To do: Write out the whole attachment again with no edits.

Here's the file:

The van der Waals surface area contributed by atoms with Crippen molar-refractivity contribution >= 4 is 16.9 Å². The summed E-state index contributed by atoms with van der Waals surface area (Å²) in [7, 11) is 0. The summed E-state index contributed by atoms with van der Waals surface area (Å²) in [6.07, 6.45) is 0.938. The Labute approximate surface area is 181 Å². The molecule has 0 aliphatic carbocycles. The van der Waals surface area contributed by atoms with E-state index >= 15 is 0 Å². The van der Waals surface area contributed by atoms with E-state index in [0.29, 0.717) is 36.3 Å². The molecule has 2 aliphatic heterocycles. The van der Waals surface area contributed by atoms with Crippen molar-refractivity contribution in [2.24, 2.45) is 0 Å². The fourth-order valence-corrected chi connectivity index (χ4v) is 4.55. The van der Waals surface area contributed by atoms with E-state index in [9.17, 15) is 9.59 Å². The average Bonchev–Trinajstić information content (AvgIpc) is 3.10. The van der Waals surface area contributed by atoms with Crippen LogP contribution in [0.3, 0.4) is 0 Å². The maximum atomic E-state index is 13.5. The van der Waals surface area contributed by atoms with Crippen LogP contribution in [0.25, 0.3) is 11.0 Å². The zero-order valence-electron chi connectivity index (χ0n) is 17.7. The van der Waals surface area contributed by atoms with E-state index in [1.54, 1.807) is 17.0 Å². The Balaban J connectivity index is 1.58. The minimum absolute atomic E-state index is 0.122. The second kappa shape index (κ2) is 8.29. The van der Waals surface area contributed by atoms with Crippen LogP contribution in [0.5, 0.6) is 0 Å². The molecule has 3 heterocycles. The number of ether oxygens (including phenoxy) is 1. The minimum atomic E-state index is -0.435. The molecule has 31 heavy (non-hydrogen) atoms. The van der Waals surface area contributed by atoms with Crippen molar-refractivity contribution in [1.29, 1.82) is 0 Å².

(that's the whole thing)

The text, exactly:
The van der Waals surface area contributed by atoms with Crippen molar-refractivity contribution >= 4 is 16.9 Å². The summed E-state index contributed by atoms with van der Waals surface area (Å²) in [7, 11) is 0. The summed E-state index contributed by atoms with van der Waals surface area (Å²) in [6.07, 6.45) is 0.938. The Labute approximate surface area is 181 Å². The molecule has 0 aliphatic carbocycles. The van der Waals surface area contributed by atoms with E-state index >= 15 is 0 Å². The van der Waals surface area contributed by atoms with E-state index in [0.29, 0.717) is 36.3 Å². The molecule has 2 aliphatic heterocycles. The van der Waals surface area contributed by atoms with Crippen molar-refractivity contribution in [2.24, 2.45) is 0 Å². The fourth-order valence-corrected chi connectivity index (χ4v) is 4.55. The van der Waals surface area contributed by atoms with E-state index in [9.17, 15) is 9.59 Å². The average Bonchev–Trinajstić information content (AvgIpc) is 3.10. The van der Waals surface area contributed by atoms with Crippen LogP contribution in [0.3, 0.4) is 0 Å². The maximum atomic E-state index is 13.5. The van der Waals surface area contributed by atoms with Crippen LogP contribution in [0.25, 0.3) is 11.0 Å². The zero-order valence-electron chi connectivity index (χ0n) is 17.7. The van der Waals surface area contributed by atoms with E-state index in [1.54, 1.807) is 17.0 Å². The Balaban J connectivity index is 1.58. The minimum absolute atomic E-state index is 0.122. The second kappa shape index (κ2) is 8.29. The van der Waals surface area contributed by atoms with Crippen LogP contribution in [0.5, 0.6) is 0 Å². The molecule has 3 heterocycles. The number of ether oxygens (including phenoxy) is 1. The minimum atomic E-state index is -0.435. The molecule has 31 heavy (non-hydrogen) atoms. The van der Waals surface area contributed by atoms with Crippen molar-refractivity contribution in [1.29, 1.82) is 0 Å².